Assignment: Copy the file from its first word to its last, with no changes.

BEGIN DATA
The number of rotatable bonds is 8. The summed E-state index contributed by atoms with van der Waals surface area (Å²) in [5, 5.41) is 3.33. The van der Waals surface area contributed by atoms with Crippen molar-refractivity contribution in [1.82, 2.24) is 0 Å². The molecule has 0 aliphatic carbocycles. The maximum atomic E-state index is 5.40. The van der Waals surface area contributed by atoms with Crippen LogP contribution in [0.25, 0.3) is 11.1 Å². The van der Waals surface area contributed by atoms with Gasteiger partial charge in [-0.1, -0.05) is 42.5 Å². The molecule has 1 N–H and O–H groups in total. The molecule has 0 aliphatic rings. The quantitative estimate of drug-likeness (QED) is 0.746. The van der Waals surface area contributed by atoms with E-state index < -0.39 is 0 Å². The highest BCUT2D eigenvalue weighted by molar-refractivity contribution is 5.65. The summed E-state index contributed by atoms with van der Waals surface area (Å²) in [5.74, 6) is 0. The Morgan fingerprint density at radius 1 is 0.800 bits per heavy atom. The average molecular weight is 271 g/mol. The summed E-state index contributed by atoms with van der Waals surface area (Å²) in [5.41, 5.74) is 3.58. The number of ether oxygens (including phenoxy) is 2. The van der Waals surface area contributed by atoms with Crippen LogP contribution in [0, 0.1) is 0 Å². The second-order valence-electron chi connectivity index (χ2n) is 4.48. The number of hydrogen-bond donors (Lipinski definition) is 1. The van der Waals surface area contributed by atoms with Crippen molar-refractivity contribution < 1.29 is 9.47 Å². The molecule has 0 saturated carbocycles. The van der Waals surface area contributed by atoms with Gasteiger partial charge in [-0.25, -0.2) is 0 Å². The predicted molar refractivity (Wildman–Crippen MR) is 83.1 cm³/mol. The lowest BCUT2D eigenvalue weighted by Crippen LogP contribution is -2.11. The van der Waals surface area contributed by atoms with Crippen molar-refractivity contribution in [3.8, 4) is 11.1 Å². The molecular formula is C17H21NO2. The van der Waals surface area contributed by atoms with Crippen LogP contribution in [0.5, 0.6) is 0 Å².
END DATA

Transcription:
The number of rotatable bonds is 8. The summed E-state index contributed by atoms with van der Waals surface area (Å²) in [5, 5.41) is 3.33. The van der Waals surface area contributed by atoms with Crippen molar-refractivity contribution in [1.82, 2.24) is 0 Å². The molecule has 0 aliphatic carbocycles. The maximum atomic E-state index is 5.40. The van der Waals surface area contributed by atoms with Crippen LogP contribution in [0.25, 0.3) is 11.1 Å². The van der Waals surface area contributed by atoms with Gasteiger partial charge in [-0.1, -0.05) is 42.5 Å². The molecule has 1 N–H and O–H groups in total. The molecule has 0 aliphatic rings. The quantitative estimate of drug-likeness (QED) is 0.746. The van der Waals surface area contributed by atoms with E-state index < -0.39 is 0 Å². The highest BCUT2D eigenvalue weighted by molar-refractivity contribution is 5.65. The summed E-state index contributed by atoms with van der Waals surface area (Å²) in [5.74, 6) is 0. The Morgan fingerprint density at radius 1 is 0.800 bits per heavy atom. The average molecular weight is 271 g/mol. The summed E-state index contributed by atoms with van der Waals surface area (Å²) in [5.41, 5.74) is 3.58. The number of ether oxygens (including phenoxy) is 2. The van der Waals surface area contributed by atoms with Crippen LogP contribution in [0, 0.1) is 0 Å². The second-order valence-electron chi connectivity index (χ2n) is 4.48. The number of hydrogen-bond donors (Lipinski definition) is 1. The van der Waals surface area contributed by atoms with Crippen molar-refractivity contribution < 1.29 is 9.47 Å². The molecule has 0 saturated carbocycles. The van der Waals surface area contributed by atoms with Gasteiger partial charge in [-0.25, -0.2) is 0 Å². The predicted molar refractivity (Wildman–Crippen MR) is 83.1 cm³/mol. The lowest BCUT2D eigenvalue weighted by Crippen LogP contribution is -2.11. The van der Waals surface area contributed by atoms with Crippen molar-refractivity contribution in [3.8, 4) is 11.1 Å². The molecular formula is C17H21NO2. The van der Waals surface area contributed by atoms with Crippen LogP contribution in [0.5, 0.6) is 0 Å².